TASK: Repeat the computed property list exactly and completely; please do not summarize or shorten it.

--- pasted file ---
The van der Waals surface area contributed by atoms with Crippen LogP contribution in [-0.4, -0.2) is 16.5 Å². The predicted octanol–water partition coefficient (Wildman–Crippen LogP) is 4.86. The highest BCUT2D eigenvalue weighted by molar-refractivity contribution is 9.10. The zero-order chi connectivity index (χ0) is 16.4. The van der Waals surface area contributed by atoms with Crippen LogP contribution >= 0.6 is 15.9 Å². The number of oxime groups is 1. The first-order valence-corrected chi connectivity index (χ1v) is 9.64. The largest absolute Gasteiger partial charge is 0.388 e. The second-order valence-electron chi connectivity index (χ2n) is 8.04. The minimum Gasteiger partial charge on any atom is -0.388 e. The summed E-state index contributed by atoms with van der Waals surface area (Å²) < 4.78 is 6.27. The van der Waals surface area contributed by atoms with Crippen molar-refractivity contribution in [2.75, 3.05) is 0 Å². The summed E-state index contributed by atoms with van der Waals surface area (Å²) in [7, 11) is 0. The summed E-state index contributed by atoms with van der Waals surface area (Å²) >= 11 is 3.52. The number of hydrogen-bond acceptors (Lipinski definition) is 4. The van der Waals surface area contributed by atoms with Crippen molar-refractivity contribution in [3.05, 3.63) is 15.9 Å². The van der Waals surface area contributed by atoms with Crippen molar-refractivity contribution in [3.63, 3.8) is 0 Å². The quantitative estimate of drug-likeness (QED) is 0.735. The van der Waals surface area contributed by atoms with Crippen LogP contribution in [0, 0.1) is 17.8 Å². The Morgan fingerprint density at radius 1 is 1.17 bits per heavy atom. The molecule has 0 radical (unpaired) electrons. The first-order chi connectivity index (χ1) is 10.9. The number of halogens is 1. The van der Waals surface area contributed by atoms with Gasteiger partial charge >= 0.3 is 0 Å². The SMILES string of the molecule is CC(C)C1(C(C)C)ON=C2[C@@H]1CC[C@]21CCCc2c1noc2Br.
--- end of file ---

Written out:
The van der Waals surface area contributed by atoms with Crippen LogP contribution in [-0.4, -0.2) is 16.5 Å². The predicted octanol–water partition coefficient (Wildman–Crippen LogP) is 4.86. The highest BCUT2D eigenvalue weighted by molar-refractivity contribution is 9.10. The zero-order chi connectivity index (χ0) is 16.4. The van der Waals surface area contributed by atoms with Crippen LogP contribution >= 0.6 is 15.9 Å². The number of oxime groups is 1. The first-order valence-corrected chi connectivity index (χ1v) is 9.64. The largest absolute Gasteiger partial charge is 0.388 e. The second-order valence-electron chi connectivity index (χ2n) is 8.04. The minimum Gasteiger partial charge on any atom is -0.388 e. The summed E-state index contributed by atoms with van der Waals surface area (Å²) < 4.78 is 6.27. The van der Waals surface area contributed by atoms with Crippen molar-refractivity contribution in [2.75, 3.05) is 0 Å². The summed E-state index contributed by atoms with van der Waals surface area (Å²) in [7, 11) is 0. The summed E-state index contributed by atoms with van der Waals surface area (Å²) >= 11 is 3.52. The number of hydrogen-bond acceptors (Lipinski definition) is 4. The van der Waals surface area contributed by atoms with Crippen molar-refractivity contribution in [3.05, 3.63) is 15.9 Å². The van der Waals surface area contributed by atoms with Crippen molar-refractivity contribution in [3.63, 3.8) is 0 Å². The quantitative estimate of drug-likeness (QED) is 0.735. The van der Waals surface area contributed by atoms with Crippen LogP contribution in [0, 0.1) is 17.8 Å². The Morgan fingerprint density at radius 1 is 1.17 bits per heavy atom. The molecule has 0 radical (unpaired) electrons. The first-order chi connectivity index (χ1) is 10.9. The number of halogens is 1. The van der Waals surface area contributed by atoms with Gasteiger partial charge >= 0.3 is 0 Å². The SMILES string of the molecule is CC(C)C1(C(C)C)ON=C2[C@@H]1CC[C@]21CCCc2c1noc2Br.